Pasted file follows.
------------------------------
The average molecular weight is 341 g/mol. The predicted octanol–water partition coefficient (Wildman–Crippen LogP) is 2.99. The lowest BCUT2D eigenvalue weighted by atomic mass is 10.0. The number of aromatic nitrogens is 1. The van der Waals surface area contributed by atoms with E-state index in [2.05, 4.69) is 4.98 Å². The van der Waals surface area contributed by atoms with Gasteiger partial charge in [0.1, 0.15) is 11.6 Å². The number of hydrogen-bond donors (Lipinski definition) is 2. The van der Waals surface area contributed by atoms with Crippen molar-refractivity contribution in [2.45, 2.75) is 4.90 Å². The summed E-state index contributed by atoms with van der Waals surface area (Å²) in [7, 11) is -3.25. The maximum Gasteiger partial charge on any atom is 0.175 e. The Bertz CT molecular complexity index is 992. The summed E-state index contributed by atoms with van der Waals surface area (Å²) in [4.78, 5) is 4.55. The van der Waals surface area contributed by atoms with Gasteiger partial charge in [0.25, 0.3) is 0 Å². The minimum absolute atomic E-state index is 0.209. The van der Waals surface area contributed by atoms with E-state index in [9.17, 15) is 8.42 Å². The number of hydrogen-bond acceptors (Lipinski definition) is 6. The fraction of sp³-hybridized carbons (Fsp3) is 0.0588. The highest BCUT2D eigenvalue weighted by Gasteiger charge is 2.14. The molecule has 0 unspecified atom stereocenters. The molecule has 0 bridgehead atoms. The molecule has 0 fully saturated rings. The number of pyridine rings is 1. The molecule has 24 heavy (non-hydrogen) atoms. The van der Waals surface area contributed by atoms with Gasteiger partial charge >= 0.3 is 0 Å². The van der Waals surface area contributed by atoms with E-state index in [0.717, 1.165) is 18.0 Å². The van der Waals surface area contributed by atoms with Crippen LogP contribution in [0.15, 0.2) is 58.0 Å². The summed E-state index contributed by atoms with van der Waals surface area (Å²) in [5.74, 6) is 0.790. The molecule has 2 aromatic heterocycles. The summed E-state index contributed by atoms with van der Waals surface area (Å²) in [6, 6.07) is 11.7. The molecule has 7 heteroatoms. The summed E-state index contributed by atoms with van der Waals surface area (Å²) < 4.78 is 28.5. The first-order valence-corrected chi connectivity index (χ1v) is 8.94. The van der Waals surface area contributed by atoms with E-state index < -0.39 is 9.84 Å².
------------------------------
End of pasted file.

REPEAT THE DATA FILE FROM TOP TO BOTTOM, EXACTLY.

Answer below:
The average molecular weight is 341 g/mol. The predicted octanol–water partition coefficient (Wildman–Crippen LogP) is 2.99. The lowest BCUT2D eigenvalue weighted by atomic mass is 10.0. The number of aromatic nitrogens is 1. The van der Waals surface area contributed by atoms with E-state index in [2.05, 4.69) is 4.98 Å². The van der Waals surface area contributed by atoms with Gasteiger partial charge in [0.1, 0.15) is 11.6 Å². The number of hydrogen-bond donors (Lipinski definition) is 2. The van der Waals surface area contributed by atoms with Crippen molar-refractivity contribution in [2.45, 2.75) is 4.90 Å². The summed E-state index contributed by atoms with van der Waals surface area (Å²) in [7, 11) is -3.25. The maximum Gasteiger partial charge on any atom is 0.175 e. The Bertz CT molecular complexity index is 992. The summed E-state index contributed by atoms with van der Waals surface area (Å²) in [4.78, 5) is 4.55. The van der Waals surface area contributed by atoms with Gasteiger partial charge in [0.25, 0.3) is 0 Å². The minimum absolute atomic E-state index is 0.209. The van der Waals surface area contributed by atoms with E-state index in [9.17, 15) is 8.42 Å². The number of hydrogen-bond acceptors (Lipinski definition) is 6. The fraction of sp³-hybridized carbons (Fsp3) is 0.0588. The highest BCUT2D eigenvalue weighted by Gasteiger charge is 2.14. The molecule has 0 unspecified atom stereocenters. The molecule has 0 bridgehead atoms. The molecule has 0 fully saturated rings. The number of pyridine rings is 1. The molecule has 24 heavy (non-hydrogen) atoms. The van der Waals surface area contributed by atoms with Gasteiger partial charge >= 0.3 is 0 Å². The van der Waals surface area contributed by atoms with E-state index in [0.717, 1.165) is 18.0 Å². The van der Waals surface area contributed by atoms with Crippen LogP contribution in [0.15, 0.2) is 58.0 Å². The summed E-state index contributed by atoms with van der Waals surface area (Å²) in [5.74, 6) is 0.790. The molecule has 2 aromatic heterocycles. The summed E-state index contributed by atoms with van der Waals surface area (Å²) in [6, 6.07) is 11.7. The molecule has 7 heteroatoms. The summed E-state index contributed by atoms with van der Waals surface area (Å²) < 4.78 is 28.5. The first-order valence-corrected chi connectivity index (χ1v) is 8.94. The van der Waals surface area contributed by atoms with E-state index < -0.39 is 9.84 Å².